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Full text of "Mathematical And Physical Papers - Iii"

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when the tube was placed a little short of the extreme violet, the blue light had extended completely across it. It was certainly a curious sight to see the tube instantaneously lighted up when plunged into the invisible rays: it was literally darkness visible. Altogether the phenomenon had something of an unearthly appearance.
11.    Since the fluid is so intensely opaque with regard to rays of extreme refrangibility, it might be expected, that, though it appears transparent and colourless when examined merely by viewing a white object through it, it would yet exhibit a very sensible absorbing action with regard to the  extreme  violet  rays when subjected to prismatic analysis.    To try whether such were really the case, I reflected the sun's light horizontally through a slit, at which was placed a test tube filled with the liquid, and analysed the line of light by a prism, the eye being defended by a deep blue glass.     I was barely able to make out the fixed line H, that is, the less refrangible band of the pair, although in similar circumstances I can generally see about as far beyond the more refrangible  band  as  it  is  beyond  H.    However, to  make  the result more decisive by using a greater thickness, as well as to render the observation strictly differential, I placed a tumbler filled with water behind the slit, the blue glass before it, and then viewed the slit through the prism.    I saw as far as usual into the violet.    The water was  then  poured out and  replaced  by the solution of sulphate of quinine, which, when viewed by transmitted light, appeared as transparent as the water which it had replaced. When the tumbler was now placed behind the slit, the blue beam of dispersed light was observed to extend quite across it, a distance of about three inches, and would evidently have gone much further.    On viewing the slit through the prism, the spectrum was found to be cut off about half-way between the fixed lines Gr and H.    The termination was pretty definite, which indicates that, at least for that part of the spectrum, the absorbing energy of the fluid rapidly increased with the refrangibility of the light; there was, however, an evident diminution of intensity produced by the fluid, extending from the termination of the spectrum to near Cr.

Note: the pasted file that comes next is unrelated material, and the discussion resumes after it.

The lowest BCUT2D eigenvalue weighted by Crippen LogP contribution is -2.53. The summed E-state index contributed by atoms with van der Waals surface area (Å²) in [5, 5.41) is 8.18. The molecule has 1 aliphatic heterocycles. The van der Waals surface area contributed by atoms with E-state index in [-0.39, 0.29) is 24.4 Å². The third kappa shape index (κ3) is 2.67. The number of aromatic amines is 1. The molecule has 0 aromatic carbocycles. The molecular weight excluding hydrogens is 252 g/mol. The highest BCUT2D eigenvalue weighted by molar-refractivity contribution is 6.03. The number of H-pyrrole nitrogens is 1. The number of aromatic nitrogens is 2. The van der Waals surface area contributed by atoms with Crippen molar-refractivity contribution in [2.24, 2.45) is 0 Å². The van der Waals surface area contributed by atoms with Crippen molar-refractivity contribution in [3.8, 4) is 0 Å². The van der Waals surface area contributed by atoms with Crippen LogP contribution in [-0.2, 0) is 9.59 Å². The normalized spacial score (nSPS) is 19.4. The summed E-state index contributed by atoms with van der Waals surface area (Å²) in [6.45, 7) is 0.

12.    There could no longer be any doubt, either as to the fact of a change of refrangibility, or as to the explanation thereby of the remarkable phenomenon exhibited by sulphate of quinine.